‘Natural Law is the most reliable approach when making judgements about sex and relationships’ Discuss. Aquinas developed the Natural law Theory, with which he proposed five ‘telos’ that he believed were our duty to follow. His 5 primary precepts- ‘Worship God Ordered society, Reproduction, Learning and Defend the innocent’ are deontological. However, whilst being deontological, Natural Law does have some flexibility with the more teleological, secondary precepts. The doctrine of Double effect refers to situations where there is an intended outcome and another significant but unintentional outcome.
According to Natural Law, it is our intentions that are important, not the consequences of our actions. Double effect would not allow you to perform an action where an unintended outcome had devastating effects. The unintended effect has to be proportionate. In this way, Natural Law becomes like Utilitarianism. This can be applied to sexual ethics for example, in the case of an ectopic pregnancy. This is where the foetus attaches itself to the mother’s fallopian tube. This is potentially life threatening to the mother, and in turn, the child itself.
Natural law views Abortion is an evil act, and therefore not an option. However, removing a fallopian tube, with the secondary effect that the pregnancy ends, is not an evil act. When carrying out an act with two effects, you ask whether the second effect is proportionate. In this case it is. In other words, it is unethical to abort an ectopic pregnancy (which would leave the woman able to have another child), but ethical to remove an ovary (which, in cases where a woman has one working ovary, would leave her unable to have future children).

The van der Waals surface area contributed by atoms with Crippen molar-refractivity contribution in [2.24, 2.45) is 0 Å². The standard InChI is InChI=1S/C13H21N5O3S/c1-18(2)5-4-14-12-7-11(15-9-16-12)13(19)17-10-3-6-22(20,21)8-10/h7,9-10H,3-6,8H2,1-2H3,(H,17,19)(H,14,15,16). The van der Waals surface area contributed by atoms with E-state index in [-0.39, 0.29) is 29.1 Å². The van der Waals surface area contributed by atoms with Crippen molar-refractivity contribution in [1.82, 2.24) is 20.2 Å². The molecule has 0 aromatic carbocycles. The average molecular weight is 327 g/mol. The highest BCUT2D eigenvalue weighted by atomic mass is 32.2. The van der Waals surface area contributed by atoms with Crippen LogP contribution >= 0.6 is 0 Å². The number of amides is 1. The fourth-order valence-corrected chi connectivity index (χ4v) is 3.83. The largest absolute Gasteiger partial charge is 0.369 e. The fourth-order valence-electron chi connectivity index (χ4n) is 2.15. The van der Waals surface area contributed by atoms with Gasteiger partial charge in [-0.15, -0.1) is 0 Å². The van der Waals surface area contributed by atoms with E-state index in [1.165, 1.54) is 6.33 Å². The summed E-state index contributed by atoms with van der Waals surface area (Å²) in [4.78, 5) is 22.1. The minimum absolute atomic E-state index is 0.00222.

With this in mind, it could be argued that this flexibility makes Natural Law a very reliable approach regarding sexual ethics, as it isn’t entirely an absolutist theory. Nevertheless, the problem lies within the precepts, as if you do not view them as our soul purpose, then the approach becomes irrelevant. With respect to contraception, natural law does not perceive this as an acceptable practice. This theory bans sex for pleasure, which is, in reality, the purpose behind utilizing contraception.
Natural law believes the only acceptable function of sex is procreation, which is emphasized by the precept of ‘reproduction’. Utilizing contraceptive methods improperly alters the “telos” of this act, which is procreation. Alternatively, natural law does not allow for changing or inhibiting nature, which would include the usage of fertility drugs. If nature does not enable you to conceive of a child then, by using fertility drugs, you are interfering with nature’s “telos” by attempting to enhance the preferred telos, by that of creating a child.
You could argue that this out dated view of contraception doesn’t take in to consideration modern day thinking. For example, contraception may delay the conception of a child, to a time more appropriate to have one, or a Married couple may have already had 8 children and can’t afford to have another, without decreasing the well being of their other children. Furthermore the consequence of this policy in Africa has had evil effects of the spread of AIDS and the birth of AIDS infected children.